What’s been in the UK science news?
Government pledge to support nuclear research
On Tuesday, the Minister for Universities and Science, Jo Johnson, provided some welcome relief to nuclear scientists based in the UK. The Joint European Torus (JET) project, based in Oxfordshire, is the world’s largest nuclear experiment seeking to pave the way for the nuclear fusion to become a mainstream source of energy. The project has been supported by a €283m contact, of which 88% comes from the EU. Johnson has confirmed that the Government will underwrite any funding that will be lost from the UK’s exit from the EU, and will continue to fund the research after the current contract ends.
Statistics give renewable energy a clean bill of health
On top of news that coal consumption is at its lowest rate since the industrial revolution, the UK continues to surpass its renewable energy targets. Figures published today have shown that renewable energy accounted for 8.9% of final energy consumption in 2016, up 0.7% from 2015. The UK’s primary source of renewable energy remains to be from onshore and offshore wind farms, accounting for 45% of the renewable energy produced. The UK has set a target requiring 8.5% of energy consumed to be sourced from renewables, a target that was 7.5% in 2015.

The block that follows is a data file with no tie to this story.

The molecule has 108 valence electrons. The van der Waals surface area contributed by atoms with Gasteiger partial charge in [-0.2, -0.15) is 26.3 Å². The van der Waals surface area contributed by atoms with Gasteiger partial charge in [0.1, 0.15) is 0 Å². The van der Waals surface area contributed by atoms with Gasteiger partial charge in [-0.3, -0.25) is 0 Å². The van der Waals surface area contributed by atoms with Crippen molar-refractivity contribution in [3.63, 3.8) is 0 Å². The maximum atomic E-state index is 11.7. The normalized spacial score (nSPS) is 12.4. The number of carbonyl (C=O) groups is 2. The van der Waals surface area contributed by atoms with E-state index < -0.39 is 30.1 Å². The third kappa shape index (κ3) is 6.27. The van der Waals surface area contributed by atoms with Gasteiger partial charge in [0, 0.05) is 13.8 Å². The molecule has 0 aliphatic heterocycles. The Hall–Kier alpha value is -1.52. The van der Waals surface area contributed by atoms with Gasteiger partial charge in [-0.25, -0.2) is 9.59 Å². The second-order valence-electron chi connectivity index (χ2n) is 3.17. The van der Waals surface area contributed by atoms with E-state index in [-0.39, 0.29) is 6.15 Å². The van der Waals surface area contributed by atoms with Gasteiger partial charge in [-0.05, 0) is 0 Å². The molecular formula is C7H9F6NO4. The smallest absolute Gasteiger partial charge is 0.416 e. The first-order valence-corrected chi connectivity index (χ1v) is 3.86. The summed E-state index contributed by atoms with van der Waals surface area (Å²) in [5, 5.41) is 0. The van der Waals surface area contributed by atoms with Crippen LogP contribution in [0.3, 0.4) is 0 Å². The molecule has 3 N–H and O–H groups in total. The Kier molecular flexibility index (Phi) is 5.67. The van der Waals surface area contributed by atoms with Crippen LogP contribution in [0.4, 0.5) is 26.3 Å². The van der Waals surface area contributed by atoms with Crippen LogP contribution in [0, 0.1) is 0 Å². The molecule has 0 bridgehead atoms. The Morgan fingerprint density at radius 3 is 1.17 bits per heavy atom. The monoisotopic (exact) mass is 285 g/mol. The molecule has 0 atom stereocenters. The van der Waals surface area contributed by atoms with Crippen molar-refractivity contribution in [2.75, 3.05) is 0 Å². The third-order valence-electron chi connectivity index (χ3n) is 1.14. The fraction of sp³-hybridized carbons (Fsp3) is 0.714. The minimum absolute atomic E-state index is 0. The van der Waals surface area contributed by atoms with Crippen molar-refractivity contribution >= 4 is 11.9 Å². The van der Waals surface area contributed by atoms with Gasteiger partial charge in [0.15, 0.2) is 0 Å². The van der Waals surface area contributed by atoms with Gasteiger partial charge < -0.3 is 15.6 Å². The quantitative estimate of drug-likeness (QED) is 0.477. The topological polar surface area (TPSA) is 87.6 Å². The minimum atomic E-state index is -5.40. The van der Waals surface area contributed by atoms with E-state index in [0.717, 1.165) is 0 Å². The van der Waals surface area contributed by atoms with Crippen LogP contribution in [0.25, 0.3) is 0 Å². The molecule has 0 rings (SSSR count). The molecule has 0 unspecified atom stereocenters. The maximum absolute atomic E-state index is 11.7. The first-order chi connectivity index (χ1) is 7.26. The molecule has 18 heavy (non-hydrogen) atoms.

Efficient appliances aid lower energy consumption
A report from the Committee on Climate Change (CCC) has shown that EU regulations have helped to reduce electricity and gas consumption since 2008. The Climate Change Act, calling for stricter laws on insulation and improvements to home appliances has helped to reduce electricity and gas demand by 17% and 23% respectively. The publication confirms that although the cost per unit of electricity and gas has indeed risen, household bills have fallen thanks to EU and UK efficiency standards which forced engineers to design appliances that use less energy. The CCC has warned, however, that household bills will rise should the Government neglect energy efficiency policies in the future.
Materials and manufacturing round 3
Competition opens: Monday 8 May 2017
Competition closes: Wednesday 12 July 2017 12:00pm
Innovate UK is to invest up to £15 million in innovation projects in manufacturing and/or materials. Projects will be funded to focus on identified technical or commercial challenges. These should lead to increased productivity, competitiveness and growth for UK small and medium-sized enterprises (SMEs).
Projects will range in size from total project costs of £50,000 to £2 million. Projects should last between 6 months and 3 years. Projects must involve at least one SME, working alone or in collaboration with other organisations. Projects longer than 12 months or with costs of £100,000 or more, must be collaborative with other grant claiming partners. More information and applications are available here.